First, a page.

Perfect Ten: Combat-free MMOs

    
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If there’s one thing that always, always goes with MMOs, it’s combat. I mean, we can’t be a hero without killing something, right? We can’t explore a virtual world of wonder without needing to murder a small chunk of it, no?

And as exciting and replayable and institutional as combat is, sometimes… sometimes I get a little tired of it. Being in games where everything revolves around supporting combat in some way or directly fighting can be mentally exhausting. So the Massively OP team and I sat around one afternoon trying to name MMOs where combat is not just rare but absent entirely.

We thought we could name only a small handful, but we quickly stormed our way past 10, and that’s not even counting sports MMOs, text-based MUSHes, and the iffy status of Puzzle Pirates. So if you’re looking for an online game that isn’t about stabbing, punching, or fireballing goblins to death, here are attempts by the industry to provide alternatives!

1. The Sims Online

An MMO spin-off of the insanely popular Sims franchise wasn’t a bad idea at all; it merely had to be handled right. Unfortunately, the end result was as far apart from what made The Sims fun as you could get. Players were thrust into an aging graphics engine and given little money and few tools with which to build a fully realized world. So instead, people ground skills, played virtual prostitute, and fled to much better sandboxes. It could have been a contender, I always think, but instead we got a game where I watched my character virtually read a book while a skill bar filled in tiny increments.

2. Pumpkin Online

This upcoming “farming dating sim” is eschewing the MMO establishment in favor of delivering a “chill relaxing game.” Sorry for the quotes, but after reading the somewhat silly, somewhat charming website, I kind of want to quote it all. So if you’re looking to romance and marry NPCs and then spend your relationship working in a turnip garden together, here you go!

3. Wander

I can get behind a lush-looking game that’s all about exploration and secrets. I really can. But to play as a slow-moving tree-thing? Um, that might take some selling on the studio’s part. At least give the tree pants! Or a chainmail bikini!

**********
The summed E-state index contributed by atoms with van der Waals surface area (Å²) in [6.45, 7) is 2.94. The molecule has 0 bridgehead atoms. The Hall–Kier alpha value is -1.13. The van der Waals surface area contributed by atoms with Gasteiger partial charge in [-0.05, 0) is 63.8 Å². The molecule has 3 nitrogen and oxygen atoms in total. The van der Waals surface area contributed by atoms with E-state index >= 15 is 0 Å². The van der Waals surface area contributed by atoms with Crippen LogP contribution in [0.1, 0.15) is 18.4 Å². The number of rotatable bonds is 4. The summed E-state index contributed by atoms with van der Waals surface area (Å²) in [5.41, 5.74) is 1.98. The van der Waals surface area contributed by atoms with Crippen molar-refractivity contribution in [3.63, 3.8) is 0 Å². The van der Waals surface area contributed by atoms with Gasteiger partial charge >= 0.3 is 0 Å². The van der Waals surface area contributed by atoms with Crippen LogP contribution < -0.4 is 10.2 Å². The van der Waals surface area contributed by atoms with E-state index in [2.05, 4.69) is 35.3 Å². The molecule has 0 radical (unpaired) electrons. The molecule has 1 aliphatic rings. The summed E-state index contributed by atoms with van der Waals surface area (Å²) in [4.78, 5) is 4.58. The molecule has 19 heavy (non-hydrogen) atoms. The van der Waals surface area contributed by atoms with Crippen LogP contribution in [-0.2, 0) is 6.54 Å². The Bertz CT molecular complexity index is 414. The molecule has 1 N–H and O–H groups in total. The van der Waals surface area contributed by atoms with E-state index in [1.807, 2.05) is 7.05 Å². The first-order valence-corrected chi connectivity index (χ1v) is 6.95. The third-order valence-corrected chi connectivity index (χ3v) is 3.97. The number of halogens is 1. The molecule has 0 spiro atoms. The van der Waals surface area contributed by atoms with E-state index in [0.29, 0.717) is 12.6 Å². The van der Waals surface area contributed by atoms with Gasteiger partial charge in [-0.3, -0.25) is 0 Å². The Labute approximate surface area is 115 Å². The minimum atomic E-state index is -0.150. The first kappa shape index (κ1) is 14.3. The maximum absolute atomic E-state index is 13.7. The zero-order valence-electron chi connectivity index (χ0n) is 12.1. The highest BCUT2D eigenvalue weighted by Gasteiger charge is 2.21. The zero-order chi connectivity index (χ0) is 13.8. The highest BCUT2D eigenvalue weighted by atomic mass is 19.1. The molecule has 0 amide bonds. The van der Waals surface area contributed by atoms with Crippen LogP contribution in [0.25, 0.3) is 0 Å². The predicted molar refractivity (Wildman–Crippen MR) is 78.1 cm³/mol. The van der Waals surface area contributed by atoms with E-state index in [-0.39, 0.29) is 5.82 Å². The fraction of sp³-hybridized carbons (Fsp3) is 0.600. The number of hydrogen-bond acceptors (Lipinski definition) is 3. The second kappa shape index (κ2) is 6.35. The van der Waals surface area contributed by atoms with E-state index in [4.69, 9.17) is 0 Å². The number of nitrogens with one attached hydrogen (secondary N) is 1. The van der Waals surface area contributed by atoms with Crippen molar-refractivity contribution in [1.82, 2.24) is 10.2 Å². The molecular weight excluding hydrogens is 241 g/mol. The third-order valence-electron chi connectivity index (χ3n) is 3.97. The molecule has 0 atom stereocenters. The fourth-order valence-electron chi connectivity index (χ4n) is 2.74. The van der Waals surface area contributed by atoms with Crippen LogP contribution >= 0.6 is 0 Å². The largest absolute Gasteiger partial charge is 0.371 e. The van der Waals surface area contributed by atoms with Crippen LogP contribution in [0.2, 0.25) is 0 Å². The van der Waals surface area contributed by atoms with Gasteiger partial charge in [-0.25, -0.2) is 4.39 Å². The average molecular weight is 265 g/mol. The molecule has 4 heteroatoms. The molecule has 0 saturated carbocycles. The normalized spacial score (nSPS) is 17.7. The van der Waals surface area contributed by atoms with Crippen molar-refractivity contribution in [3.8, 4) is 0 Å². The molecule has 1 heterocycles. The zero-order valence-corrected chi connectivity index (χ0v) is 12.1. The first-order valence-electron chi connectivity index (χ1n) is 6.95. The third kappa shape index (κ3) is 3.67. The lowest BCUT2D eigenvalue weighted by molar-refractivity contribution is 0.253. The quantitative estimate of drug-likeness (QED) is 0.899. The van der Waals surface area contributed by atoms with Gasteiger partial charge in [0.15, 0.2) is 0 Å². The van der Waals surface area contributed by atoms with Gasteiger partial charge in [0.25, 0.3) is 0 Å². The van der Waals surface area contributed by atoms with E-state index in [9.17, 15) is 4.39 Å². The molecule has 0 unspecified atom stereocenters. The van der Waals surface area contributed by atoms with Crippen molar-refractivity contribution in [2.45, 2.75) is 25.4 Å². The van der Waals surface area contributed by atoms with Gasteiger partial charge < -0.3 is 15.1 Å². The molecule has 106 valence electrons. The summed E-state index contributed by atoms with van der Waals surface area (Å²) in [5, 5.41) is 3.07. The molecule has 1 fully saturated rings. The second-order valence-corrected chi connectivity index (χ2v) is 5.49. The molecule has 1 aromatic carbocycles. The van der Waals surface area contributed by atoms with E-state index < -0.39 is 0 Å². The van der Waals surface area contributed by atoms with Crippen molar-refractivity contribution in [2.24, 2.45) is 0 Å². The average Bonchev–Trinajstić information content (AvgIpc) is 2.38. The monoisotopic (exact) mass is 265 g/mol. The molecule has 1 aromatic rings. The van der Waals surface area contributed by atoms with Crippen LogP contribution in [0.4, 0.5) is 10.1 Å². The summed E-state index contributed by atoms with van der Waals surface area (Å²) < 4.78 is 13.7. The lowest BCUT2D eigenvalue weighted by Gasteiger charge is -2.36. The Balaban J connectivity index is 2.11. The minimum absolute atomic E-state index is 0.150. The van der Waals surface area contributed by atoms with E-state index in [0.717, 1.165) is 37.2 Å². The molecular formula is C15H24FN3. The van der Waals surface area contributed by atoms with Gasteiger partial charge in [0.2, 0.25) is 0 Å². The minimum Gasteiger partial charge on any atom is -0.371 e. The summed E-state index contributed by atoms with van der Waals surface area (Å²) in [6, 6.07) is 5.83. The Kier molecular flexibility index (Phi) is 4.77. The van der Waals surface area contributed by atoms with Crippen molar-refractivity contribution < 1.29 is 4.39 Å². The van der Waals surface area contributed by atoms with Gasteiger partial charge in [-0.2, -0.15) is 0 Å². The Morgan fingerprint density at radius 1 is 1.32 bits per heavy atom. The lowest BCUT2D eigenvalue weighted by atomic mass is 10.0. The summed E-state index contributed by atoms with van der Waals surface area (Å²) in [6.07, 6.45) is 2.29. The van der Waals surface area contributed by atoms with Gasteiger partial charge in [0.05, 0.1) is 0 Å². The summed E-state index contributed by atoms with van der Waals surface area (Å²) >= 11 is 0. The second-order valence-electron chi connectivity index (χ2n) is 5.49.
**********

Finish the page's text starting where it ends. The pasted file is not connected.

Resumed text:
4. A Tale in the Desert

This long-running MMO has forever been the niche of the niche, but it’s been admired even so for a devotion to progression via crafting and socializing instead of combat. Working together in a six-times rebooted Egypt, players strive to complete tests (challenges) that come in a wide variety of formats. Also, there’s a lot of sand. It gets in everything.

5. Myst Online: Uru Live

Could a multiplayer Myst work? It can and it has. Myst Online takes players from our world into the realm of puzzles, mysteries, and Age-hopping. Its art design is one of the game’s biggest strengths, as is the option to solve puzzles solo and with friends. There’s also a suprisingly involved story that is revealed as a player makes progress through the caverns underneath New Mexico.

6. Star Stable

I can’t tell you how creepy it feels to be a middle-aged man visiting this website. But maybe it would make anyone feel creepy, because there is an awful lot of horse admiration and love going on here. “Find your destiny!” this game exclaims. Well, I’m pretty sure that if I’m playing Star Stable, then my destiny will be the same as anyone else: riding ponies and trying hard not to think about how every fantasy MMO out there also lets me go equestrian trotting.

7. Club Penguin

It’s not surprising that a lot of obvious entires for this list are going to be non-violent kids games aimed at assuring parents that Bobby and Belinda won’t be learning the secret art of decapitation. But what are they learning from Club Penguin instead? Apparently wholesome values like cheating and how to get addicted to microtransactions!

Not to mention all of that fowl language. Get it? Get it? Good.

8. Glitch

There are a lot of reasons that Glitch failed to gain a widespread, self-sustaining audience (yanking the game back into beta certainly didn’t help). I think it was an uphill battle to attempt to break players out of the combat-centric mindset and give them this world of whimsy that was more about connecting with others, exploring giants’ brains, and making cool stuff to use. Those who got it really got it, however, and haven’t stopped pointing to this game as an excellent example of how online space doesn’t need to be a non-stop killzone.

9. Seed

While it only lasted less than a year, Seed was an admirable attempt to get past combat and focus on other interactive systems. Players were sent to colonize a far-off planet, only to wake up to a half-malfunctioning station and a hostile world. Through politics and crafting, players could start to make this new world a better place to live. It got extra admiration points from me for its neat cel-shaded graphics.